Since I last reviewed this motherboard, a bit has been discovered. Apparently, it DOES support the 83.3MHz bus speed. The settings for the 83.3MHz bus speed are as follows:

JP5: 1-2
JP6: 1-2
JP7: 2-3

With the discovery of the 83.3MHz setting, the SuperMicro P5MMA turns out to be a much better board than originally thought. I'll be running some more tests using the 83.3MHz bus speed as soon as I get the time to. Until then enjoy the additions to the review...


Motherboard Specifications

Socket Style: AMP Socket 7
Chipset: i82430TX
Cache: 512KB
Form Factor: ATX
BUS Speeds: 50 / 60 / 66 / 75 / 83 MHz
Clock Multipliers: 1.5x / 2.0x / 2.5x / 3.0x / 3.5x
Voltages Supported: 2.8 / 2.9 / 3.2 / 3.3 / 3.5
RAM Slots: 4 72pin SIMM Slots (EDO/FPM)
2 168pin DIMM Slots (EDO/FPM/SDRAM)
PCI/ISA Slots: 4 PCI Slots
3 ISA Slots (1 Shared / 3 Full Length)
BIOS: AMI WinBIOS or MrBIOS
PCI EIDE Controller: Super I/O
2 EIDE Channels
1 FDD Channel
2 Serial /1 EPP

 


The Good

What's good about this board? How about what's GREAT about it. The layout is much better than that of the HX83, mostly because it is based on the ATX form factor. It is very stable, even with EDO DRAM. The lack of an 83.3MHz bus speed option is a major downside although its AT counterpart the P5MMS does support it completely. Its a very fast board, especially when used with the NEW (v3.00) Intel Busmaster IDE Drivers as you might be able to tell by the chart below. I was amazed at how well my Western Digital Caviar (AC21600H) performed on this board. The overall scores rivaled those of high end SCSI drives on Ultra Wide controllers, and although you may have a much better multitasking experience with a SCSI drive, my WD Caviar began to look quite appetizing when paired up with the P5MMA. The manuals (yes, plural, there are two manuals, one for the motherboard and one for the AMI WinBIOS) are very well written and organized. Unfortunately, they can't even rival the quality put into my KN97-X motherboard manual. All of the jumper settings are accurately portrayed in the mainboard manual as well as on the physical mainboard. Since it is in an ATX form factor the board's EIDE Channels are located perfectly underneath the HDD cage in my Enlight case and therefore are nice and out of the way of the jumpers. There is a nicely oversized heatsink on the Voltage regulator which provides ample power for any CPU, including my Cyrix 6x86-150+. This board, much like the HX83, was designed with quality and stability in mind. Even the minor details were given the utmost attention to, from the easy fitting Socket 7 to the smoothly constructed PCI and ISA slots.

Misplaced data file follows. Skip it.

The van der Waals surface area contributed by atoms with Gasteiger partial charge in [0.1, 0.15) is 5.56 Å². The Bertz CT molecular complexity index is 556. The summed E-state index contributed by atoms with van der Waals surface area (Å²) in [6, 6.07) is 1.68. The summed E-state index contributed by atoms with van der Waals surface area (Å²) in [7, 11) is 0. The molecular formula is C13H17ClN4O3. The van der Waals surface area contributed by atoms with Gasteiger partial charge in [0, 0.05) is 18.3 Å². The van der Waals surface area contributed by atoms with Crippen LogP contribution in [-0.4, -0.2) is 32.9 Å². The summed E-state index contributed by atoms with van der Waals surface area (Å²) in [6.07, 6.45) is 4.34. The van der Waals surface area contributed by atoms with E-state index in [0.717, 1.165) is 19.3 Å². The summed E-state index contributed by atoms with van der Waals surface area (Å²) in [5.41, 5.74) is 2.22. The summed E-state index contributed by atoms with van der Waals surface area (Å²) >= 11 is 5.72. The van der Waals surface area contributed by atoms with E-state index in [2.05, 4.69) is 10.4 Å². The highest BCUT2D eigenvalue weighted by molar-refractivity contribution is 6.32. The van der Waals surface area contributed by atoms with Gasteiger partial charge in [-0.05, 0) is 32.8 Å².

The Bad

The lack of an 83.3MHz bus speed option and therefore fewer overclocking possibilities make up the bad aspects of this board. I personally haven't had any problems with it so I can't really say anything bad about this board.

 


IRQ Usage

The usage of IRQs is a very important factor when choosing and configuring any peripheral, including a motherboard. How the motherboard manages and uses IRQs is very important, and often causes conflicts with other peripherals. The P5MMA does not skimp in this area, the AMI BIOS included with the P5MMA allows the user to enable or disable the usage of IRQ12 for a PS/2 mouse if one is present. Also you can individually set the IRQs for each Legacy ISA card just in case some are present in your system. You have the option of manually setting an IRQ for your Video Card if you desire to do so. The P5MMA is truly a board for the tweaker, it allows you to configure each and every IRQ usage setting to the max. As with most boards, you can select which IRQ your Serial and Parallel Port(s) use which often comes in handy when you have devices such as modems, printers, and serial mice attached to your system. The board definitely does a great job of allow you to allocate IRQs in order prevent possible conflicts with other devices.

 


The Test

Test Configuration

Processor(s): AMD K6 - PR2/200 ALR & Intel Pentium MMX 200
BIOS Revision: Original BIOS Revision
RAM: 2 - 32MB Micron 50ns EDO SIMMs
Hard Drive(s): Western Digital Caviar AC21600H
Video Card: ATI 3DXpression+ PC2TV (2MB SDRAM)
Busmaster EIDE Drivers: Intel v3.00
Video Card Drivers: ATI DirectDraw v4.03.2162
OS: Windows 95 Service Release 2
Notes: Write Allocate ENABLED

Windows 95 Performance of the P5MMA

CPU Business Winstone 97
AMD K6-PR2/166 49.1
AMD K6-PR2/187.5 52.6
AMD K6-PR2/200 51.1
AMD K6-PR2/225 55.7

High End Diskmark 97 in Thousand Bytes per Second

Overall High End Diskmark 97

5200

Application Development

8850

Image Editing

5510

CAD/3D

4430

AVS

3020

Microstation

5220

Photoshop

9510

Picture Publisher

3880

PV-WAVE

6250

Visual C++

8850

As you can see, the TX chipset has a dramatic effect on my Western Digital Caviar AC21600H (Fast ATA) HDD. By using the latest bus master IDE drivers (v 3.00) I can get the Overall High End Disk Mark to SCSI performance. Below you can see the amazing performance of the K6 on this board. The results are very self explanatory. Keep checking back for more updates...

 


The Final Decision

If you are looking for a stable alternative based on the TX chipset, along with stability and the ability to overclock using higher bus speeds this is definitely the board for you. Although the price tag is a bit more than some of the other boards, it is a great price considering what you get with the board. The K6 performs ok on this board, it could be better. However the Pentium MMX simply flies on this thing. Definitely a great piece of work. Not exactly what I would expect from Intel's "latest" and "greatest" chipset, but it is still a very solid performer. Given the choice between this board and the HX83 I would choose the HX83 without a doubt. Unless of course, I had some SDRAM or an UltraDMA HDD laying around on my couch, then I would have to reconsider.

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